Humans with normal hearing excel at deriving information about the world from sound. Our auditory abilities represent stunning computational feats that only recently have been replicated to any extent in machine systems. And yet our auditory abilities are highly vulnerable, being greatly compromised in listeners with hearing impairment, cochlear implants, and auditory neurodevelopmental disorders, particularly in the presence of noise. Difficulties in recognition often lead to frustration and social isolation, and are not adequately addressed by current hearing aids, implants, and remediation strategies. The long-term goal of the proposed research is to reveal the basis of auditory recognition and to provide insights that will facilitate improved prosthetic devices and therapeutic interventions. The development of more effective devices and therapies is currently limited by an incomplete understanding of the factors that underlie real-world recognition by normal-hearing listeners. In particular, although responses to sound in subcortical auditory pathways are relatively well studied, little is known about the transformations that occur within the auditory cortex to create representations of meaningful sound structure. We propose to enrich the understanding of auditory recognition with three sets of experiments that examine the cortical representation of real-world sounds in human listeners, combining functional magnetic resonance imaging (fMRI) with computational modeling of the underlying representations.
Aim 1 develops artificial neural network models of speech and music processing and compares their representations to those in the auditory cortex, synthesizing and then measuring brain responses to sounds that generate the same response in a model, and probing the time scale of the auditory analysis of speech and music.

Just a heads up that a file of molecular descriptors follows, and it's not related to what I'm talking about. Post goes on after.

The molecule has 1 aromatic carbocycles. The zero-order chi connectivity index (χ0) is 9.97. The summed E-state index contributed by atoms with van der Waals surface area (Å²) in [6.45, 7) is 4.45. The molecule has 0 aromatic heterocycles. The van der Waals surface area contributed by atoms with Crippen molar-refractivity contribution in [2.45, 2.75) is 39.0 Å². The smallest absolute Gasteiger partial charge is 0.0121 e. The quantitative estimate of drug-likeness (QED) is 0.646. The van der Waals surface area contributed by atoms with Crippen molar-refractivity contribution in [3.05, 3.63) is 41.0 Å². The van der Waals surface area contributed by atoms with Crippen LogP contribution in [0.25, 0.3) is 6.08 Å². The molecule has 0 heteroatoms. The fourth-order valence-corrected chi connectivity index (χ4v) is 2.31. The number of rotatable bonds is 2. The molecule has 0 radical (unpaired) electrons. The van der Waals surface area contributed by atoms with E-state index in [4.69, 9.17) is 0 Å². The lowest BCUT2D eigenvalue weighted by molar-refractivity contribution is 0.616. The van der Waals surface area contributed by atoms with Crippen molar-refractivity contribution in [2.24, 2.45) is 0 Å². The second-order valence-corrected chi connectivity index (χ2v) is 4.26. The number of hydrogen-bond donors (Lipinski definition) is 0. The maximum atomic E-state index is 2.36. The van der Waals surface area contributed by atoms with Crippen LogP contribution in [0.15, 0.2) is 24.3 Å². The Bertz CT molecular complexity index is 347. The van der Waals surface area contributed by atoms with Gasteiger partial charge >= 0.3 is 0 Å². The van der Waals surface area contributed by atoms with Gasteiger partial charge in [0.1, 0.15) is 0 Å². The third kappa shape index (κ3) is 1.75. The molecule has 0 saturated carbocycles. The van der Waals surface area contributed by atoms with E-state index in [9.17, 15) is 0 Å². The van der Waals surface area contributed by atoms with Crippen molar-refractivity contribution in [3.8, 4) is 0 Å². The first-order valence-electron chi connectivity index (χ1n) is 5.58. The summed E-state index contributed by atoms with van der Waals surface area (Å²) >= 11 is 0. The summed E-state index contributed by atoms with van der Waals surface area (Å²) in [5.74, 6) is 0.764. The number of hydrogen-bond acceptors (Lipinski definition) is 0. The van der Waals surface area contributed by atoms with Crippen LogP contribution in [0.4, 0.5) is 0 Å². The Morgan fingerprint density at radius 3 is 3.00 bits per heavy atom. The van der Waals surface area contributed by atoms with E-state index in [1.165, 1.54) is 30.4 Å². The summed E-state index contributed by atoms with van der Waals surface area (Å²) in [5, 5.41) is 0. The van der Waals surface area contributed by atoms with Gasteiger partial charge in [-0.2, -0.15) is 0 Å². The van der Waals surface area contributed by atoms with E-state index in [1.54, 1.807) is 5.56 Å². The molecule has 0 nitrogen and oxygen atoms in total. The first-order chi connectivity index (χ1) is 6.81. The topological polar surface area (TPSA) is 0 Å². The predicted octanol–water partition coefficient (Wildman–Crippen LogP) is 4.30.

Aim 2 develops and tests models of pitch perception in noise, exploring the hypothesis that pitch perception is constrained both by the statistics of natural sounds and the frequency selectivity of the cochlea.
Aim 3 develops and tests models that jointly localize and recognize sounds, and probes the brain representations of sound identity and location using fMRI. The results will reveal the mechanisms underlying robust sound recognition by the healthy auditory system and will set the stage for investigations of the cortical consequences of hearing impairment and auditory developmental disorders, hopefully suggesting new strategies for remediation.
People with normal hearing are typically able to recognize, understand and localize sounds of interest, but this ability is often compromised in listeners with hearing disorders. The proposed research will enrich the understanding of the neural mechanisms underlying auditory recognition and localization in normal listeners. The results will likely provide insight into the brain processes whose alteration in hearing disorders underlies listening difficulties, potentially leading to improved remediation strategies.